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Demolition derby, an adrenaline rush: Action begins on Fourth of July

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Terry Zastoupil of Dickinson just picked up a car to enter into the upcoming Sax Motor Co. Demolition Derby.

A 30-year veteran of demolition derbies, it will take him only three or four days to prepare it for the derby.

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“I take a week’s vacation over the Fourth and I usually use it to build a car,” he said. “The car definitely had to be something big and strong, like a Chevy or Cadillac.”

A premier attraction of the Roughrider Days Fair and Expo, the derby starts at 2 p.m. on Friday, July 4, at the DSU Outdoor arena.

Zastoupil has used the same engine in more than 25 derbies. He has prepared about 100 cars to compete in derbies throughout southwestern North Dakota including Bismarck, Bowman and Hettinger.

This year, he plans to enter the chain-and-bang category, which he described as an “old-school” derby. In this category, participants chain their doors and take out the windows before hitting the arena.

“It’s one heat only, you don’t have to take spare parts, and you don’t have to have a pit crew,” he said. “Basically you run it and load it back up.”

Zastoupil started running the chain-and-bang category two years ago when he won the heat. He took second last year.

This may be his last year of entering derbies. He started with a No. 10 painted on the car. If the audience sees another No. 10, and not a No. 10X, it’s likely to be his last, he said.

But Zastoupil wants to finish on top.

“It’s an adrenaline rush, definitely,” he said. “I’ve been doing this 30 years and have entered some 100 derbies, but I still get a little bit nervous until I make that first hit. Then the nervousness goes away, the  competitive spirit kicks in and it’s just fun.”

Zastoupil might enter the new pickup category — it all depends on the type of vehicle he can find. 

He started competing in regular derbies, where participants would work on their vehicles for months. He’s seen vehicles with a water barrel on top of the car to cool the engine instead of a radiator, and bars welded inside the cab to provide added strength.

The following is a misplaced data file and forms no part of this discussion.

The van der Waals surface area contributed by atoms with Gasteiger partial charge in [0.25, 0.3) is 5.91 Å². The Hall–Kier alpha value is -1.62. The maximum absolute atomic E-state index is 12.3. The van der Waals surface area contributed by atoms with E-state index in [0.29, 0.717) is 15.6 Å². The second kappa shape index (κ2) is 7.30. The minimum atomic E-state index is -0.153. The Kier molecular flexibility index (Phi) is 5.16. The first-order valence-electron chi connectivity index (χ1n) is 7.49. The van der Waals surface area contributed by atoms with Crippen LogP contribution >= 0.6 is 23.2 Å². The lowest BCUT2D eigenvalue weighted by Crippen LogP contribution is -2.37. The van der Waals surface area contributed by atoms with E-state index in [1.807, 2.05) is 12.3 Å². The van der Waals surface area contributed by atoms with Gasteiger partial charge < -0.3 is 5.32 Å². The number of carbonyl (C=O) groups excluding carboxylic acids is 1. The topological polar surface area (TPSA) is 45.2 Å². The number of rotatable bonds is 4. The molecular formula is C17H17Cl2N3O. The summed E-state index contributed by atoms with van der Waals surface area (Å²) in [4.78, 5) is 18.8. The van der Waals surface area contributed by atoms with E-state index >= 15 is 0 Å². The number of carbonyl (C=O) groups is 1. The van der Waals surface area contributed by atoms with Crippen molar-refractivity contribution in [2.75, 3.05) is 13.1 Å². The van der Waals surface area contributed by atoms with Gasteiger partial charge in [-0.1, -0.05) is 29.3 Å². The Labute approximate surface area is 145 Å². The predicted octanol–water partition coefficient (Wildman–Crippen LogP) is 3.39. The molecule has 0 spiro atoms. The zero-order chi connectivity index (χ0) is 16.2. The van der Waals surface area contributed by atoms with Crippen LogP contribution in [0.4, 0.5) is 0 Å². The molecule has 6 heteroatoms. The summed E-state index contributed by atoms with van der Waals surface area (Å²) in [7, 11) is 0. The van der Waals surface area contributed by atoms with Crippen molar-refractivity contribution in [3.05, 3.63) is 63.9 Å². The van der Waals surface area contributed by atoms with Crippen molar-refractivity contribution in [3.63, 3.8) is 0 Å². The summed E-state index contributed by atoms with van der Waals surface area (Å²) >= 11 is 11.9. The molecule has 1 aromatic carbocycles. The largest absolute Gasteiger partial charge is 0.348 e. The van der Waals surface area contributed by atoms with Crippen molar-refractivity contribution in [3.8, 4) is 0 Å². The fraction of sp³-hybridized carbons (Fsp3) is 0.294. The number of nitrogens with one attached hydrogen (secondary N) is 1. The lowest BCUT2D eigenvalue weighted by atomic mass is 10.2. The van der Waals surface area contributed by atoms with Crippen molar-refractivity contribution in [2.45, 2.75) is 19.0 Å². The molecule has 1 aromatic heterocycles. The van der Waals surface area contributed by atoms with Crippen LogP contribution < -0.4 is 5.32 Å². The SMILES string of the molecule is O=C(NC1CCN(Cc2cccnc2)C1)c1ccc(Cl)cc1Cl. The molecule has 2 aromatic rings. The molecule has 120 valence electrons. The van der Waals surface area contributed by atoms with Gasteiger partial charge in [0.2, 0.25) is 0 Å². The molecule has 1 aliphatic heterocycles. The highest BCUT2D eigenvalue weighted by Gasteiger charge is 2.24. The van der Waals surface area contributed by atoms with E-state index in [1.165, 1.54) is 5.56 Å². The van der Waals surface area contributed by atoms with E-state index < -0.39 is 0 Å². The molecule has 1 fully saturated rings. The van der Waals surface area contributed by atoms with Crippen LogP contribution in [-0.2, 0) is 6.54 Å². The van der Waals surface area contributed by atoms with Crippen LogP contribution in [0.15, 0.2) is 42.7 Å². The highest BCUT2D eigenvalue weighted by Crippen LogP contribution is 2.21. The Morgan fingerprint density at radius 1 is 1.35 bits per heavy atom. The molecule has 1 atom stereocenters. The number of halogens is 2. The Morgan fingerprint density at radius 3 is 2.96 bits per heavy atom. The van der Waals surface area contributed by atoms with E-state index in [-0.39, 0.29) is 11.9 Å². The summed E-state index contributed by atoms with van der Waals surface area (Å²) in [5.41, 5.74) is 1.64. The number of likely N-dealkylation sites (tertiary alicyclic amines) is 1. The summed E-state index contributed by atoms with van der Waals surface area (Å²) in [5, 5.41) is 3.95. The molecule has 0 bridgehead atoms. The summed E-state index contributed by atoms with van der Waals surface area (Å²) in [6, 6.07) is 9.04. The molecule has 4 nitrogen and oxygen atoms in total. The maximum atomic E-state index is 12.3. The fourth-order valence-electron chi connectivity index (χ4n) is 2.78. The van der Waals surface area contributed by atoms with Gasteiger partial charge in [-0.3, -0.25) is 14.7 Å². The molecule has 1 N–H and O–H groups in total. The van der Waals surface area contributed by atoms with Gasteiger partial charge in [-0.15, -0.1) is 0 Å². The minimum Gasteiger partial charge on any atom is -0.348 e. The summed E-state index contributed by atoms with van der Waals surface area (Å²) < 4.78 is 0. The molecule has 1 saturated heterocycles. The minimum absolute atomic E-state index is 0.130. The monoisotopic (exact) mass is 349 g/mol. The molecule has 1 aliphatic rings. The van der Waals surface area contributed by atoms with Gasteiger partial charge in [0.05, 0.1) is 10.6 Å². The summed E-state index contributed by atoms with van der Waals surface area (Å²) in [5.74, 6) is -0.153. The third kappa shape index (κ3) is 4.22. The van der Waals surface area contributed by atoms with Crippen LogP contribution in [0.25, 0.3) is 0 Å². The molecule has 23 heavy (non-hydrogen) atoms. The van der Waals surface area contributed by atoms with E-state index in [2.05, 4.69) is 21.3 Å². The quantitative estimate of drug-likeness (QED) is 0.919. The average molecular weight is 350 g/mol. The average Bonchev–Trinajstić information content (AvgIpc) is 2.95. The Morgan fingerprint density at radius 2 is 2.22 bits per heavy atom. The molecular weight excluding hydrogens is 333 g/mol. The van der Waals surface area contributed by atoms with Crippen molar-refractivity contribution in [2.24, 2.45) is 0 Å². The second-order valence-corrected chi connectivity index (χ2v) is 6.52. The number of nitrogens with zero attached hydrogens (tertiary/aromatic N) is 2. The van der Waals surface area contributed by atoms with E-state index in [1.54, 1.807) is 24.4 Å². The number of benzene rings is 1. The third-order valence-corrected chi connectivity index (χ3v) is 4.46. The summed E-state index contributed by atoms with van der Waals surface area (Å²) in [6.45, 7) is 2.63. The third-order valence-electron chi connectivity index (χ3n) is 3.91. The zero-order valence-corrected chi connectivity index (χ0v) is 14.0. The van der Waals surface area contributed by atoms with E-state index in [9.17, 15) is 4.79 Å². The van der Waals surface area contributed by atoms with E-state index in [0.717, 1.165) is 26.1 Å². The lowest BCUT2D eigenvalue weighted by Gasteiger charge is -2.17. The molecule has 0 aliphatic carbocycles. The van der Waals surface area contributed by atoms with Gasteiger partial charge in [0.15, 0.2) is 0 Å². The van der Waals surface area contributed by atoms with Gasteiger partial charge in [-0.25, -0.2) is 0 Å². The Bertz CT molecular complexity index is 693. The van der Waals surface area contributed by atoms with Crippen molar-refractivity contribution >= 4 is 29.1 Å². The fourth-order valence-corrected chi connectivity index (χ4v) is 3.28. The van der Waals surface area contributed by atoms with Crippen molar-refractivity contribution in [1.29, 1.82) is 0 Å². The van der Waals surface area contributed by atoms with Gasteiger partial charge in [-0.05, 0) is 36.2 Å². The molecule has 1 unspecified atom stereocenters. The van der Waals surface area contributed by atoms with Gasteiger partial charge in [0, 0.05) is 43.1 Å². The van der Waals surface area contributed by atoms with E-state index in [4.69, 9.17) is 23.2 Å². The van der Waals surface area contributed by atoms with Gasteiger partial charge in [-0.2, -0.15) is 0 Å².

“It’s fun to go out and beat up cars, but you need strategy to make the car last long enough if you want to win,” he said. “That’s why the chain-and-bang heat was appealing. You can win $1,000 with one heat.”

Four derby divisions

Demolition derby co-chairman and Roughrider Commission Vice President Justin Olson said the entrance fee will be waived for the first 15 entries who pre-register for this year’s show.

The four divisions are regular derby, Herby Derby (smaller cars), the chain-and-bang derby and a pickup derby — if there’s enough interest.

Instead of a powder-puff division,  women are challenged to compete with the men, Olson said.

“I believe a girl won the Herby Derby a few years ago,” he said. “Of course, there’s the rivalry that goes on. People come to support their local driver. They bring a pit crew and also family members.”

The participants have an opportunity to win more than $10,000 in prizes. Participants also earn points through the Midwest Derby Association.

Sax Motor Co. General Manager Christian Kostelecky likes to sponsor the derby because it’s a good fit.

“We had a couple employees involved as entries, and we donated a wrecker — it’s a really good fit being in the car industry,” he said.

He’s attended every derby since the Sax Motor became a sponsor five or six years ago.

“I think it’s just getting in the ring and seeing who comes out the winner — it’s as exciting as many sports, especially for the kids seeing the action.”

Olson expects the stands to be full. While he is busy organizing the event, Olson likes to watch the beginners enter the arena.

“Some of the guys are new,” he said. “They start with the Herby Derby or chain-and-bang. It gets into their blood and they have a fever for it. They have butterflies and the adrenaline is flowing, but they’re ready to go and this is a true competition for them.”

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